Key Message Update

Limited access to and consumption of staple foods for poor and displaced households

March 2017

March - May 2017

Central African Republic March 2017 Food Security Projections for March to May

June - September 2017

Central African Republic March 2017 Food Security Projections for June to September

IPC 2.0 Acute Food Insecurity Phase

1: Minimal
2: Stressed
3+: Crisis or higher
Would likely be at least one phase worse without
current or programmed humanitarian assistance
FEWS NET classification is IPC-compatible. IPC-compatible analysis follows key IPC protocols but does not necessarily reflect the consensus of national food security partners.
FEWS NET Remote Monitoring countries use a colored outline to represent the highest IPC classification in areas of concern.

IPC 2.0 Acute Food Insecurity Phase

1: Minimal
2: Stressed
3: Crisis
4: Emergency
5: Famine
Would likely be at least one phase worse without current or programmed humanitarian assistance
FEWS NET classification is IPC-compatible. IPC-compatible analysis follows key IPC protocols but does not necessarily reflect the consensus of national food security partners.

IPC 2.0 Acute Food Insecurity Phase

1: Minimal
2: Stressed
3+: Crisis or higher
Would likely be at least one phase worse without
current or programmed humanitarian assistance
FEWS NET classification is IPC-compatible. IPC-compatible analysis follows key IPC protocols but does not necessarily reflect the consensus of national food security partners.
FEWS NET Remote Monitoring countries use a colored outline to represent the highest IPC classification in areas of concern.

IPC 2.0 Acute Food Insecurity Phase

Presence countries:
1: Minimal
2: Stressed
3: Crisis
4: Emergency
5: Famine
Remote monitoring
countries:
1: Minimal
2: Stressed
3+: Crisis or higher
Would likely be at least one phase worse without
current or programmed humanitarian assistance
FEWS NET Remote Monitoring countries use a colored outline to represent the highest IPC classification in areas of concern.

Key Messages

  • Various security incidents continue and complicate the return of displaced households to their areas of origin. According to OCHA, in January 2017 411,785 people were internally displaced and unable to meet essential needs were it not for humanitarian assistance. In most of these households, it is not unusual to observe strong dependence on coping strategies, including begging and skipping meals. For households returning to their area of origin, socio-economic reintegration remains a major challenge as they have lost typical access to their livelihoods.

  • According to January 2017 mVAM results, local commodity prices increased from November 2016 to January 2017, up 23 percent for cassava in Bambari, and up 63 percent for maize and 20 percent for palm oil in Bouar due to trade and movement restrictions. This limits access to food for poor households. However, there was a decline noted in the price of rice following a more normal seasonal trend with a price decrease of 33 percent in Bangui over the same period.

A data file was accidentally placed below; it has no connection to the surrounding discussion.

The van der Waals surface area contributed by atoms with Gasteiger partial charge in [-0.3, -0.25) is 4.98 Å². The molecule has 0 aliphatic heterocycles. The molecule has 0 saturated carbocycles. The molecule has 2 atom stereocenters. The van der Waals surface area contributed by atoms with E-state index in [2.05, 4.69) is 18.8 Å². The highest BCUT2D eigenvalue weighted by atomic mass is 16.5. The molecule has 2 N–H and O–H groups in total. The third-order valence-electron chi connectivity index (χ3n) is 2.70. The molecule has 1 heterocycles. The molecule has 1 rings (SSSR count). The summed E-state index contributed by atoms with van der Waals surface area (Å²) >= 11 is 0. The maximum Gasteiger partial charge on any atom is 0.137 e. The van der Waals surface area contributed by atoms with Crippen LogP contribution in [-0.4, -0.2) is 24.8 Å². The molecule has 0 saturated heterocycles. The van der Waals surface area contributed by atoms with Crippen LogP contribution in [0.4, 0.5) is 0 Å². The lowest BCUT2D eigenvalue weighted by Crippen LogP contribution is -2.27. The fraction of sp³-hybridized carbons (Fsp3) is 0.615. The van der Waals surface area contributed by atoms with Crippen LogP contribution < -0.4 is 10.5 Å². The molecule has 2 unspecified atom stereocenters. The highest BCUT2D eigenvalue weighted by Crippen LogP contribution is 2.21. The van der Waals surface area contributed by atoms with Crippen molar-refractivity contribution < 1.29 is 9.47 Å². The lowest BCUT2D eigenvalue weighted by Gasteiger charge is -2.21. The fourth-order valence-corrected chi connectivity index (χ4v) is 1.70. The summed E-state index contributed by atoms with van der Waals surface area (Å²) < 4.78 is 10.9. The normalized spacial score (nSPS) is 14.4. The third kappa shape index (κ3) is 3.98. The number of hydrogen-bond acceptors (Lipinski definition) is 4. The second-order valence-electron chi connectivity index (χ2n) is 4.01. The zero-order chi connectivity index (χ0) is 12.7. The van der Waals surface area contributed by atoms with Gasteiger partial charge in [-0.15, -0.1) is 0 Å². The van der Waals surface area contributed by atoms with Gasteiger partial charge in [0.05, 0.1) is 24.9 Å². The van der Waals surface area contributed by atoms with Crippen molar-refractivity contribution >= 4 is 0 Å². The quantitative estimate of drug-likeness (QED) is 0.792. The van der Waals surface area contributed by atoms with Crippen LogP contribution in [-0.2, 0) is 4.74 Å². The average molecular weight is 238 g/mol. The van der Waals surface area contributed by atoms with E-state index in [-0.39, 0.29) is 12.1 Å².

• Crisis (IPC Phase 3) acute food insecurity is expected to continue for IDPs, returnees, many poor resident households, and host households in northwest, south-west, south-east and central regions (Ouham, Ouham Pende, Nana Gribizi, Vakaga, Ouaka) until September 2017 due to the persistence of the security crisis and its effects on the normal functioning of markets and main sources of income and food. In these areas, humanitarian assistance should be maintained to prevent high rates of malnutrition. According to the results of the ENSA national food security assessment conducted in October 2016, the majority of food insecure households were found in Haut Mbomou, Ouham, Ouaka, Lobaye and Basse Kotto prefectures.

About FEWS NET

The Famine Early Warning Systems Network is a leading provider of early warning and analysis on food insecurity. Created by USAID in 1985 to help decision-makers plan for humanitarian crises, FEWS NET provides evidence-based analysis on approximately 30 countries. Implementing team members include NASA, NOAA, USDA, USGS, and CHC-UCSB, along with Chemonics International Inc. and Kimetrica.
Learn more About Us.

Link to United States Agency for International Development (USAID)Link to the United States Geological Survey's (USGS) FEWS NET Data PortalLink to U.S. Department of Agriculture (USDA)
Link to National Aeronautics and Space Administration's (NASA) Earth ObservatoryLink to the National Oceanic and Atmospheric Administration's (NOAA) National Weather Service, Climage Prediction CenterLink to the Climate Hazards Center - UC Santa BarbaraLink to KimetricaLink to Chemonics